New York City
Editor’s note: The Hollywood 10, pictured above with counsel, were: (from left front) Herbert Biberman, attorneys Martin Popper and Robert W. Kenny, Albert Maltz, Lester Cole, (second row) Dalton Trumbo, John Howard Lawson, Alvah Bessie, Samuel Ornitz, (top row) Ring Lardner Jr., Edward Dmytryk and Adrian Scott.
TECH FOR EX-CONS
Regarding “Judge: Let’s Make Apps for Ex-Cons,” November: As an appellate and post-conviction attorney, I spend tons of time dealing with parolees. Trust me, GPS monitoring isn’t what it is cracked up to be. The technology is full of errors inside buildings. And the department of corrections in my jurisdiction both acknowledges the problem and simultaneously holds my clients responsible for the errors of their technology.
If your client works in a warehouse, many box stores, etc., they lose coverage in the middle of the building. In my office in a glass tower, I can’t use our small conference room with a parolee because the GPS fails. With sex offenders (regardless of the details of their crime), they can’t have smartphones (“devices capable of connecting to the Internet”) or devices with camera capabilities. How will the judge’s apps help them?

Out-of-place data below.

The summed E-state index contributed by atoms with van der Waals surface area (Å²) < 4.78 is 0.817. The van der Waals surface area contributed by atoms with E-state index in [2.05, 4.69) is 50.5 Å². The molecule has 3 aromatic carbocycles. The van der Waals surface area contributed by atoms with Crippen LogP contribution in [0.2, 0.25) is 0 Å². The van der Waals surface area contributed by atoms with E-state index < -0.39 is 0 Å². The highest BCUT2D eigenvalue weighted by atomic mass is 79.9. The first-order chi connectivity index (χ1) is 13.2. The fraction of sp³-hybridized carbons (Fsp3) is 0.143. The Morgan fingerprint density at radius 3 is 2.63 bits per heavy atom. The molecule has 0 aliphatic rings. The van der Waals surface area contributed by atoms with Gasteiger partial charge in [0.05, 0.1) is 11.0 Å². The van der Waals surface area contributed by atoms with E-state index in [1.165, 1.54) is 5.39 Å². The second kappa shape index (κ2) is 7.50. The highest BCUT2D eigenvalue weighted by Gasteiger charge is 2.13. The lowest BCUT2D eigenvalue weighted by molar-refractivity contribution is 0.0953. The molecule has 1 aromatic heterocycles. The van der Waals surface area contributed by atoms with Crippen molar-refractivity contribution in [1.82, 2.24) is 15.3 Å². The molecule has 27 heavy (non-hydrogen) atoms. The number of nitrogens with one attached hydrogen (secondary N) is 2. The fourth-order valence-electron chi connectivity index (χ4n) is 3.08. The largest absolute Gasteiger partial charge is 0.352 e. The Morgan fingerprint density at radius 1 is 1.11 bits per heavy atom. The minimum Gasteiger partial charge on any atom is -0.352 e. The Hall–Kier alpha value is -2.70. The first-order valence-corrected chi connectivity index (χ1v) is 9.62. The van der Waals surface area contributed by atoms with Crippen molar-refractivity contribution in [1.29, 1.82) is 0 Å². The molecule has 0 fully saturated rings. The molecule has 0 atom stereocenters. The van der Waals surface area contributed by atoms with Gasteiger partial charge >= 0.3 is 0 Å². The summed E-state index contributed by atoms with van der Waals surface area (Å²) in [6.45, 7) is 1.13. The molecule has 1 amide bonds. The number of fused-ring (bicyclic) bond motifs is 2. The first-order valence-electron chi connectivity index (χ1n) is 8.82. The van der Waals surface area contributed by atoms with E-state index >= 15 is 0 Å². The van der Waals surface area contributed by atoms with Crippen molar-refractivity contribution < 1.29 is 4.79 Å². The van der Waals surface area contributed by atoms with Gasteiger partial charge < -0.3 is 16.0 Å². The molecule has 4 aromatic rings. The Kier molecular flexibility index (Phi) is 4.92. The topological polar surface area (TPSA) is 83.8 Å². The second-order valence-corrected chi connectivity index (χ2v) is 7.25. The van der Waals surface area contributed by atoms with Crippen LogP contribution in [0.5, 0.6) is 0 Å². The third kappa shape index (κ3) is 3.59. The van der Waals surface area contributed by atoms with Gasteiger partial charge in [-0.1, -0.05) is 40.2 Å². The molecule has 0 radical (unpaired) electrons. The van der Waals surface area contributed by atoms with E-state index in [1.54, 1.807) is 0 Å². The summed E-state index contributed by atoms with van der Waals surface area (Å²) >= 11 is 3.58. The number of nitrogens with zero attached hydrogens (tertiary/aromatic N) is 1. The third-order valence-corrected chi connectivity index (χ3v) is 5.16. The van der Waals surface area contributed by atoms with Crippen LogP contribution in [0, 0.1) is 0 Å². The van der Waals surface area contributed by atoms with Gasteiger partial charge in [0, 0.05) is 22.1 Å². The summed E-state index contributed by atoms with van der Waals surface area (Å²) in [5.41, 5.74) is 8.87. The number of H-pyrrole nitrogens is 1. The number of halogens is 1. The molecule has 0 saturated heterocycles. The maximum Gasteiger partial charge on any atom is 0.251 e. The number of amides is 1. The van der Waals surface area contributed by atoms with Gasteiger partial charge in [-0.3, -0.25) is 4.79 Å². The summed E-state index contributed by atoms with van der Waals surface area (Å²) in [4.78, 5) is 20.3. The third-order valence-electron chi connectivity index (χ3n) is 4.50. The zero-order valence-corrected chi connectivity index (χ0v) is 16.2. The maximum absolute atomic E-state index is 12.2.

Because of the fiscal fall-out, our state (Michigan) has cut community re-entry and community treatment programs to maintain the prisons. I don’t see how you can fix these problems with an app. What you need is lower caseloads for parole officers and more one on one. You need to provide more programs to help people get back on their feet. The problem is that they are unpopular. Someone who doesn’t have a record and who is having a hard time finding a job is going to be resentful to the state giving assistance to someone with a record who beats them out for the job.
The problem is that ex-cons have so many problems getting any job that they need the help, and that it is in our long-term interest as a society to break the cycle and convert lawbreakers into taxpayers.
Stuart G. Friedman
While technology provides limited solutions, and more parole officers are needed, the point Judge Ann Aiken is making is that we should all be alert to how technology might improve outcomes in parole and other cases, even though it can’t provide one all-encompassing solution.
In fact, Judge Aiken’s point applies across the board to every jurisdiction’s judicial system and all of their stakeholders. We should build upon this point and upon the legal profession’s vast ingenuity in every way possible.
Judge Michael Mattice
SUITS OVER SUITS
Regarding “Donning, Doffing and Dialing,” November, about workers suing for time spent changing into work clothes: Should I be billing my clients for getting appropriately attired?
Workers should be thankful that their employers provide them with their personal protective equipment and clothing. Consider that male attorneys are expected to show up in a jacket and tie in every courtroom, and that those attorneys do not get to deduct the expenses of those uniforms because they have “dual purposes.” Funny how only people who “work” for a living seem to think they are entitled to walk away from their jobs at the end of the day.